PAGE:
Of course not! There's a whole x-y Cartesian plane out there to play on, so there's no reason they should be. They can be tilted and positioned any which way. Of course, when you start out learning about conic sections (including parabolas), you start with the simplest parabola, y = x^2, then graduate to (y-b) = (x-a)^2 and similar forms interchanging x and y. And when you use parabolas, to figure the trajectory of an object which was launched with a certain velocity, in a certain direction, and is subject to gravity, you use only untilted parabolas (well, parabolae, if you want to use the correct plural word). Most algebra classes don't have you figure out what a tilted parabola equation would look like, but it isn't that tough to figure out. First, though, it helps to reconsider just what it is that you do when you graph a point on the curve of an equation (and you thought you knew!). Let's say you're working with an ordinary function on ordinary x-y axes (it could... read more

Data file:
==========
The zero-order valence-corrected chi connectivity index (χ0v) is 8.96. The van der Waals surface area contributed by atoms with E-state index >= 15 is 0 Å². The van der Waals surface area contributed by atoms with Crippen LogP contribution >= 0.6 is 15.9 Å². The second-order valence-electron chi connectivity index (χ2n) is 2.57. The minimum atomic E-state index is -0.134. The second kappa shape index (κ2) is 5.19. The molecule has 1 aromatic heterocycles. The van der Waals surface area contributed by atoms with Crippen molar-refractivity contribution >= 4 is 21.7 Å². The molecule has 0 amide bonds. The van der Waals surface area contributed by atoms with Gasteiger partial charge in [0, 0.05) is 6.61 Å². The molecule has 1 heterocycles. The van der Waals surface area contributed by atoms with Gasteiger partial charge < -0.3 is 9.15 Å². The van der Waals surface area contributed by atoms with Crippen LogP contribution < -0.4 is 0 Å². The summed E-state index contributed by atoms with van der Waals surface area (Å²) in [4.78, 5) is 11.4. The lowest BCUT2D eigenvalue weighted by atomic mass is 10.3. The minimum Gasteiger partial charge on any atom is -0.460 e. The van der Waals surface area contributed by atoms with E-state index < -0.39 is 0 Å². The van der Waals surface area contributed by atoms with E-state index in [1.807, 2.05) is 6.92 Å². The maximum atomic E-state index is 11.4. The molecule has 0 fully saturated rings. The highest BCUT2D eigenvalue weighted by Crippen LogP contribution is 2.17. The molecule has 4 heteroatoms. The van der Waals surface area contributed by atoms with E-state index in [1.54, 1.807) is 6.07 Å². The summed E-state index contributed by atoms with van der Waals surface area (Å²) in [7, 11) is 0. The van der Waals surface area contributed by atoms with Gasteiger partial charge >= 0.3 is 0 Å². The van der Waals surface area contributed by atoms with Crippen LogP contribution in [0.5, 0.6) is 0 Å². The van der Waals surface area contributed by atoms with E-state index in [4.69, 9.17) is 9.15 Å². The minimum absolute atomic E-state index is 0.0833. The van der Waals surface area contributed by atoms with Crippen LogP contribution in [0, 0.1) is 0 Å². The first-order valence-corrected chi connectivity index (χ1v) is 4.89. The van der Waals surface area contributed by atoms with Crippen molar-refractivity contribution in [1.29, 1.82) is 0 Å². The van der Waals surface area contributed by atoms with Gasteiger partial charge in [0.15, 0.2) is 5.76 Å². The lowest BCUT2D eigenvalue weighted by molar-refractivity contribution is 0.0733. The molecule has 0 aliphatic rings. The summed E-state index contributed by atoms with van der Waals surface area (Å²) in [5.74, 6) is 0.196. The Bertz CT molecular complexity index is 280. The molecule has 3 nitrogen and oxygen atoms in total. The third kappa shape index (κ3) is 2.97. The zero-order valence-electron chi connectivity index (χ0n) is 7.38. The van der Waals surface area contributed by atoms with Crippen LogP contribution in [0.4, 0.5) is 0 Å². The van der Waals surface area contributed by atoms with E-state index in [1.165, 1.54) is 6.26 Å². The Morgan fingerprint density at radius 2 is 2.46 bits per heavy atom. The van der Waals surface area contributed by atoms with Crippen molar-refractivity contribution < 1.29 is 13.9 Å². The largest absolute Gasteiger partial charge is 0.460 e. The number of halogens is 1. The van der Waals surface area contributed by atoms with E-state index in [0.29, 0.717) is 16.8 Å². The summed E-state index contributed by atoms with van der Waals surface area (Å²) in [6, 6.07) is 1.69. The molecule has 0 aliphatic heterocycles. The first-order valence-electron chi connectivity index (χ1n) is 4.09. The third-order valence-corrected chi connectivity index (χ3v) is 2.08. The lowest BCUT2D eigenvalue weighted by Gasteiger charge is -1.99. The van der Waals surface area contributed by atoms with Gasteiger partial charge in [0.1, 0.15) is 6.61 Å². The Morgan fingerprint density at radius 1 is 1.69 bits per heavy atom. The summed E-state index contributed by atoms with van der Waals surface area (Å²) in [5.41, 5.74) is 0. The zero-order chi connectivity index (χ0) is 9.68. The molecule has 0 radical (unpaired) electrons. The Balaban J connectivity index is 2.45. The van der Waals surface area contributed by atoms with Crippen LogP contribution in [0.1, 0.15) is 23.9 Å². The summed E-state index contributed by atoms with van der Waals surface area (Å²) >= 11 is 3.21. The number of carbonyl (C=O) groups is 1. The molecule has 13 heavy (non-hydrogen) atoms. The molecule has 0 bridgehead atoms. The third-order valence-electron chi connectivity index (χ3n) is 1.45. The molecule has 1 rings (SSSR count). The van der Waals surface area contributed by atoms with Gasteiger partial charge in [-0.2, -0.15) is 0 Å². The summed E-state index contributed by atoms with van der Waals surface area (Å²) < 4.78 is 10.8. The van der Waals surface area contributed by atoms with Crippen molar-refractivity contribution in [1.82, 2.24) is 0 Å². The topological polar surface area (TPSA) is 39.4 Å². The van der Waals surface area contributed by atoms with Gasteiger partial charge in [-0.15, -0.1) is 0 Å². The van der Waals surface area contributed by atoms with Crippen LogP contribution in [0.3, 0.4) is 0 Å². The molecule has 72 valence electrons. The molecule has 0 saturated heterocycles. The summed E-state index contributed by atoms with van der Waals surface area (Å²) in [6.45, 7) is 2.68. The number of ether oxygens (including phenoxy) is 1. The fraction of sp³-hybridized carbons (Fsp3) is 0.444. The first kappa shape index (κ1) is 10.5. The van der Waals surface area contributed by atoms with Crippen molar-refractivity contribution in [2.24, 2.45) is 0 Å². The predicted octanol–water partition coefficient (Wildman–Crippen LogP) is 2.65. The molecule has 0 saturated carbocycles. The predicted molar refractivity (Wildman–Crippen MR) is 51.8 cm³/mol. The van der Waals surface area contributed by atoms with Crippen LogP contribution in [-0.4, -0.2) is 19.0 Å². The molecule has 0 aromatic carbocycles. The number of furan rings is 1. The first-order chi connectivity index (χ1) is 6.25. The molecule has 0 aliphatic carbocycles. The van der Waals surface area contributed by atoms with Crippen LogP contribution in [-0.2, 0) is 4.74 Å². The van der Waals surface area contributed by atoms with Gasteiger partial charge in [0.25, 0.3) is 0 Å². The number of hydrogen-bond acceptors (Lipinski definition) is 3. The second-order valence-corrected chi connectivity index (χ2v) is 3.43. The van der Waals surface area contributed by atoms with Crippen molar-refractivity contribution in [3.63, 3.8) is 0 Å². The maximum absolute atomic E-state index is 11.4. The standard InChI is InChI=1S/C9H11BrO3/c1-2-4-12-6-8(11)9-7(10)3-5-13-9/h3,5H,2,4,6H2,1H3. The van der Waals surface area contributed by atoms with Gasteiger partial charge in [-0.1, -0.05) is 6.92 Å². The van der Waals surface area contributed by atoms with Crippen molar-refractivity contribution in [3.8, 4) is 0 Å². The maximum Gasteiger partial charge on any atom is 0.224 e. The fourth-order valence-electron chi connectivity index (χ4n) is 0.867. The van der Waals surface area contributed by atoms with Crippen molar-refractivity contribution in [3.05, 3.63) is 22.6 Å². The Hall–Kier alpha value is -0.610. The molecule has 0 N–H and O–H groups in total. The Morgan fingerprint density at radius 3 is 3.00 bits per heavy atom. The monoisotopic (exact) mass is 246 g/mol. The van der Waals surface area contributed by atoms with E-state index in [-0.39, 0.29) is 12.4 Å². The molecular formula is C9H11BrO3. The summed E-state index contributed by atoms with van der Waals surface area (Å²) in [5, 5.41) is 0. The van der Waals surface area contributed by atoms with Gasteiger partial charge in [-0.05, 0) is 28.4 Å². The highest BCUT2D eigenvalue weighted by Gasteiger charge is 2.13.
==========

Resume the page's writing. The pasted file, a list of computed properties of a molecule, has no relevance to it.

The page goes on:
The question: a scalene triangle determines exactly how many circles, where only the vertices of the triangle are uniquely used, or the body of the triangle in general (i.e. no arbitrarily specified points, such as the midpoint of any of the sides, are used to determine a circle)?   The answer is surprisingly high! Key thoughts: a circle can be uniquely determined by 3 non-collinear points (3 points), or by a diameter (requiring 2 points), or by a center and a radius (also 2 points)[seems a little like the ID's for getting a driver's license, doesn't it?]. Sounds simple -- until you realize that geometrical constraints can be used to yield additional points to use beyond just the three vertices [come to think of it, can it just be a coincidence that your driver's test included a *3-point* turn?].   So, there are inscribed and circumscribed circles (total, 2); circles centered at each vertex and using each side as a radius (total, 6); circles... read more